The government stopped making highly enriched uranium, used for weapons and the propulsion of submarines and aircraft carriers, years ago. But it does not need more for warheads, and it has a big inventory for submarine use. 

USEC has been trying to develop an advanced centrifuge, in Portsmouth, Ohio, at a site formerly used for a gaseous diffusion plant. It has applied twice to the Energy Department for a $2 billion loan guarantee to build the plant, and been sent back to the drawing boards both times by the department because of technical concerns. 

Members of Congress with USEC plants in or near their districts have tried to help, but on Friday, the Senate minority leader, Mitch McConnell of Kentucky; Rand Paul, Kentucky’s other senator; and Ed Whitfield, the Republican member of the House from the area, seemed to accept the decision and asked for help from the Energy Department in developing new sources of employment. 

USEC has built a pilot-scale enrichment plant, with help from the Energy Department, with the idea that if it cannot work as a commercial product, the government will take it over to maintain a small enrichment capability for national security purposes. 

Jeremy T. Derryberry, a spokesman for USEC, said the company had lined up $2 billion in private financing to commercialize the pilot program. But it still needs the government loan to build the project.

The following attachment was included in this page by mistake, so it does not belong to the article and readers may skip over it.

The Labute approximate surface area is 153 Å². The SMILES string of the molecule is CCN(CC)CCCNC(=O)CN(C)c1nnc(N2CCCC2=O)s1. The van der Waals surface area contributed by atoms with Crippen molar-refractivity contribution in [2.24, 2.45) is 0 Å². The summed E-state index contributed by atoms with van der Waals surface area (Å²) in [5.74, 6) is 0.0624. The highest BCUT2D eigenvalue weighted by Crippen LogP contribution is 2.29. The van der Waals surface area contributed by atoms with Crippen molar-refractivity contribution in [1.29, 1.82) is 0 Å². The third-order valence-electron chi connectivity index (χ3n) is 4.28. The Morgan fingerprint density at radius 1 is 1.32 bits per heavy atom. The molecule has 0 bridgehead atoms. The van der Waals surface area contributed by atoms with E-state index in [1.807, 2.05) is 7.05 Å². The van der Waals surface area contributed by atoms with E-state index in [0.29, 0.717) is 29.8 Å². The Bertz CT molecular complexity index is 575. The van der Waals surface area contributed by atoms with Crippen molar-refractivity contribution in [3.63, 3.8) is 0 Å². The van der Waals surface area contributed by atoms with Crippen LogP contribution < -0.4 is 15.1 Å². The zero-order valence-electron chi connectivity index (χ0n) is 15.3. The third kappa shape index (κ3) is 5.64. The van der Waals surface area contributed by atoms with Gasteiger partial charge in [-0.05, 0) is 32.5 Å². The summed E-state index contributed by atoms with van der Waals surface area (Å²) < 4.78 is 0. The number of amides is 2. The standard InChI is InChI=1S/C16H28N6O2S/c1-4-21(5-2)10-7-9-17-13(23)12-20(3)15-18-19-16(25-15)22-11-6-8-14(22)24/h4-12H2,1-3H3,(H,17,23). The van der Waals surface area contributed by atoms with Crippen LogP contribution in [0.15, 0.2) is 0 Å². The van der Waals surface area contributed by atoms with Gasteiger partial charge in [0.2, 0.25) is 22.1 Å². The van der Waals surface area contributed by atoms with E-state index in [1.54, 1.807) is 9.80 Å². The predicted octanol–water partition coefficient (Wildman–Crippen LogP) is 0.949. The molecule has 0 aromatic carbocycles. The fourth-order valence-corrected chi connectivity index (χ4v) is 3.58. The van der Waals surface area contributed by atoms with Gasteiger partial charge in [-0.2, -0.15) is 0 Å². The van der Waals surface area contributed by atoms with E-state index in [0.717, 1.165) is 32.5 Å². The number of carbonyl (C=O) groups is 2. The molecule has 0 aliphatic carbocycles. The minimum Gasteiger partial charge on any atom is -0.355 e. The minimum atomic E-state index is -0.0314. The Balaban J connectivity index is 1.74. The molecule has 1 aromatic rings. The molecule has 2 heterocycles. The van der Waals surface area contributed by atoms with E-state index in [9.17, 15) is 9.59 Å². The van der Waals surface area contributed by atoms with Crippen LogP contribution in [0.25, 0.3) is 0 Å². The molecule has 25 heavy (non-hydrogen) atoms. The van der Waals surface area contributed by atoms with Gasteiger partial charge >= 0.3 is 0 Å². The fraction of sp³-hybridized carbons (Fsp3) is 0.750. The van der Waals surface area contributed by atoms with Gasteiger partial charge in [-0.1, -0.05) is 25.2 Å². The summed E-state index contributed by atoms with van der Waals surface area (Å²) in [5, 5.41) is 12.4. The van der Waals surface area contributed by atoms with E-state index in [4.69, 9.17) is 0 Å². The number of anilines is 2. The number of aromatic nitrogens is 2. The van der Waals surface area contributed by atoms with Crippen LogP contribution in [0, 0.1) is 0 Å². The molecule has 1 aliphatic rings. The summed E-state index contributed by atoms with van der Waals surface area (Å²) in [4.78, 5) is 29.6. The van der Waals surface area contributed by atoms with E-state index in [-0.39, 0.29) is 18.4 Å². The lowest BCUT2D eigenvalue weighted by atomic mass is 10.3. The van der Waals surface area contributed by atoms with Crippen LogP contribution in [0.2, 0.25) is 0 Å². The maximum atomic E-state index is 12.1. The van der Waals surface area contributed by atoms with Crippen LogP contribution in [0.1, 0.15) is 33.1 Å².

Paducah will be shut down over the next month, Mr. Derryberry said.

2 komentar:

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    1. SAYA SANGAT BERSYUKUR ATAS REJEKI YANG DIBERIKAN KEPADA SAYA DAN INI TIDAK PERNAH TERBAYANKAN OLEH SAYA KALAU SAYA BISA SEPERTI INI,INI SEMUA BERKAT BANTUAN MBAH RAWA GUMPALA YANG TELAH MEMBANTU SAYA MELALUI NOMOR TOGEL DAN DANA GHAIB,KINI SAYA SUDAH BISA MELUNASI SEMUA HUTANG-HUTANG SAYA BAHKAN SAYA JUGA SUDAH BISA MEMBANGUN HOTEL BERBINTANG DI DAERAH SOLO DAN INI SEMUA ATAS BANTUAN MBAH RAWA GUMPALA,SAYA TIDAK AKAN PERNAH MELUPAKA JASA BELIAU DAN BAGI ANDA YANG INGIN DIBANTU OLEH RAWA GUMPALA MASALAH NOMOR ATAU DANA GHAIB SILAHKAN HUBUNGI SAJA BELIAU DI 085 316 106 111 SEKALI LAGI TERIMAKASIH YAA MBAH DAN PERLU ANDA KETAHUI KALAU MBAH RAWA GUMPALA HANYA MEMBANTU ORANG YANG BENAR-BANAR SERIUS,SAYA ATAS NAMA PAK JUNAIDI DARI SOLO DAN INI BENAR-BENAR KISAH NYATA DARI SAYA.BAGI YANG PUNYA RUM TERIMAKASIH ATAS TUMPANGANNYA.. BUKA DANA GHAIB MBAH RAWA GUNPALA

      Hapus